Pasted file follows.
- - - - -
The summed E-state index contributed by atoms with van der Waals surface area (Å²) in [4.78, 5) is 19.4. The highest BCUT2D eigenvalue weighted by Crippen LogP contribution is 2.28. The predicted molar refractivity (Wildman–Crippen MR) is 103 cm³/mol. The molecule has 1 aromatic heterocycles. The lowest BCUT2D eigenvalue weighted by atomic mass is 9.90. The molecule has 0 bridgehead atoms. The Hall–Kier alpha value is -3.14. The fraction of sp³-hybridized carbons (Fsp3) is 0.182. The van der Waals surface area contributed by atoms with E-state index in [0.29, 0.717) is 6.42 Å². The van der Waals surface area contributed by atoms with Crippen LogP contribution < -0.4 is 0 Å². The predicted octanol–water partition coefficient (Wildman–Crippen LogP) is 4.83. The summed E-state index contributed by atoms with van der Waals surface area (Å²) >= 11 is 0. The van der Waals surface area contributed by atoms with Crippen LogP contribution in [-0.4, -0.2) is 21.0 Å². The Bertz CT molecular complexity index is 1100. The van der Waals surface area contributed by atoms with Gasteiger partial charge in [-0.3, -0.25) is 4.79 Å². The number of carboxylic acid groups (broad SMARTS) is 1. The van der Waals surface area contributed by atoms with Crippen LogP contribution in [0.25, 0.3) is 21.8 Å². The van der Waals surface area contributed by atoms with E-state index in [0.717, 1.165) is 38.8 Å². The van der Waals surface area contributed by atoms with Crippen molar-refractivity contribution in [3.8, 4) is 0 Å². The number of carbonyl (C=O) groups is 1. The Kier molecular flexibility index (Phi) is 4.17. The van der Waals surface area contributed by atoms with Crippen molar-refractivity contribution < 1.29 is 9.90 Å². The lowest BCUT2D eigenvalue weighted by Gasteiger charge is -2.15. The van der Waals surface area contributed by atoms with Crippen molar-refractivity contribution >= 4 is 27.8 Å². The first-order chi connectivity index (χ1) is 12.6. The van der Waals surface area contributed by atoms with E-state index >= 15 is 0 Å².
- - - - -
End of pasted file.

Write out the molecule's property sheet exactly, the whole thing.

The summed E-state index contributed by atoms with van der Waals surface area (Å²) in [4.78, 5) is 19.4. The highest BCUT2D eigenvalue weighted by Crippen LogP contribution is 2.28. The predicted molar refractivity (Wildman–Crippen MR) is 103 cm³/mol. The molecule has 1 aromatic heterocycles. The lowest BCUT2D eigenvalue weighted by atomic mass is 9.90. The molecule has 0 bridgehead atoms. The Hall–Kier alpha value is -3.14. The fraction of sp³-hybridized carbons (Fsp3) is 0.182. The van der Waals surface area contributed by atoms with E-state index in [0.29, 0.717) is 6.42 Å². The van der Waals surface area contributed by atoms with Crippen LogP contribution < -0.4 is 0 Å². The predicted octanol–water partition coefficient (Wildman–Crippen LogP) is 4.83. The summed E-state index contributed by atoms with van der Waals surface area (Å²) >= 11 is 0. The van der Waals surface area contributed by atoms with Crippen LogP contribution in [-0.4, -0.2) is 21.0 Å². The Bertz CT molecular complexity index is 1100. The van der Waals surface area contributed by atoms with Gasteiger partial charge in [-0.3, -0.25) is 4.79 Å². The number of carboxylic acid groups (broad SMARTS) is 1. The van der Waals surface area contributed by atoms with Crippen LogP contribution in [0.25, 0.3) is 21.8 Å². The van der Waals surface area contributed by atoms with E-state index in [0.717, 1.165) is 38.8 Å². The van der Waals surface area contributed by atoms with Crippen molar-refractivity contribution in [3.8, 4) is 0 Å². The number of carbonyl (C=O) groups is 1. The Kier molecular flexibility index (Phi) is 4.17. The van der Waals surface area contributed by atoms with Crippen molar-refractivity contribution < 1.29 is 9.90 Å². The lowest BCUT2D eigenvalue weighted by Gasteiger charge is -2.15. The van der Waals surface area contributed by atoms with Crippen molar-refractivity contribution >= 4 is 27.8 Å². The first-order chi connectivity index (χ1) is 12.6. The van der Waals surface area contributed by atoms with E-state index >= 15 is 0 Å².